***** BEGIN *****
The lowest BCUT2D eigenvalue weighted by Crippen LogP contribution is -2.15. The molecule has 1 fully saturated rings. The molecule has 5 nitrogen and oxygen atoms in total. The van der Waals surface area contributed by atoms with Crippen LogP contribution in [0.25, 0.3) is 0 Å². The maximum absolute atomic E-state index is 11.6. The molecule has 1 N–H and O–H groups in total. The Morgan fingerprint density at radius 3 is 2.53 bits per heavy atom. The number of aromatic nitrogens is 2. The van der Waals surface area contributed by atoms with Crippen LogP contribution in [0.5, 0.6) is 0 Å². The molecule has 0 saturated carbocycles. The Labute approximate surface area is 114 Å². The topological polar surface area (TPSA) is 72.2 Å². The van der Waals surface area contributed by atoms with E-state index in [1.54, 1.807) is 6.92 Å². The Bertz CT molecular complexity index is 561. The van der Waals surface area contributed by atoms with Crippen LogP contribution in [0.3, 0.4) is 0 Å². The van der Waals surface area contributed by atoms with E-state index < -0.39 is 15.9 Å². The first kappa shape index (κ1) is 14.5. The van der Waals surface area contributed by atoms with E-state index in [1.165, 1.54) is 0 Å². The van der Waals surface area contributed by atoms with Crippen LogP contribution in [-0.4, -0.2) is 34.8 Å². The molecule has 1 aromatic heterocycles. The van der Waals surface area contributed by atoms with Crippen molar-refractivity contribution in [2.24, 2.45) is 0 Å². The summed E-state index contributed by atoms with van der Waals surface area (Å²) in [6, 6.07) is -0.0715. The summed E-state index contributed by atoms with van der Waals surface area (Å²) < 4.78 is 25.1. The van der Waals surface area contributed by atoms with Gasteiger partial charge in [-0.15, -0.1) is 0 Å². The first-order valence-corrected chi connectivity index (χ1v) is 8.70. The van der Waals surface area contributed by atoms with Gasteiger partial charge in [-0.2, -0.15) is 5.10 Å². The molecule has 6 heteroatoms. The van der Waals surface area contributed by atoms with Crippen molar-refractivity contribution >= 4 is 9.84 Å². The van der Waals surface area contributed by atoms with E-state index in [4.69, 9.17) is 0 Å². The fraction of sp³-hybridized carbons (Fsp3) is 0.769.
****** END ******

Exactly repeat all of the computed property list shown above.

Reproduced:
The lowest BCUT2D eigenvalue weighted by Crippen LogP contribution is -2.15. The molecule has 1 fully saturated rings. The molecule has 5 nitrogen and oxygen atoms in total. The van der Waals surface area contributed by atoms with Crippen LogP contribution in [0.25, 0.3) is 0 Å². The maximum absolute atomic E-state index is 11.6. The molecule has 1 N–H and O–H groups in total. The Morgan fingerprint density at radius 3 is 2.53 bits per heavy atom. The number of aromatic nitrogens is 2. The van der Waals surface area contributed by atoms with Crippen LogP contribution in [0.5, 0.6) is 0 Å². The molecule has 0 saturated carbocycles. The Labute approximate surface area is 114 Å². The topological polar surface area (TPSA) is 72.2 Å². The van der Waals surface area contributed by atoms with E-state index in [1.54, 1.807) is 6.92 Å². The Bertz CT molecular complexity index is 561. The van der Waals surface area contributed by atoms with Crippen LogP contribution in [0.3, 0.4) is 0 Å². The van der Waals surface area contributed by atoms with E-state index < -0.39 is 15.9 Å². The first kappa shape index (κ1) is 14.5. The van der Waals surface area contributed by atoms with E-state index in [1.165, 1.54) is 0 Å². The van der Waals surface area contributed by atoms with Crippen LogP contribution in [-0.4, -0.2) is 34.8 Å². The molecule has 1 aromatic heterocycles. The van der Waals surface area contributed by atoms with Crippen molar-refractivity contribution in [2.24, 2.45) is 0 Å². The summed E-state index contributed by atoms with van der Waals surface area (Å²) in [6, 6.07) is -0.0715. The summed E-state index contributed by atoms with van der Waals surface area (Å²) < 4.78 is 25.1. The van der Waals surface area contributed by atoms with Gasteiger partial charge in [-0.15, -0.1) is 0 Å². The first-order valence-corrected chi connectivity index (χ1v) is 8.70. The van der Waals surface area contributed by atoms with Gasteiger partial charge in [-0.2, -0.15) is 5.10 Å². The molecule has 6 heteroatoms. The van der Waals surface area contributed by atoms with Crippen molar-refractivity contribution >= 4 is 9.84 Å². The van der Waals surface area contributed by atoms with E-state index in [4.69, 9.17) is 0 Å². The fraction of sp³-hybridized carbons (Fsp3) is 0.769.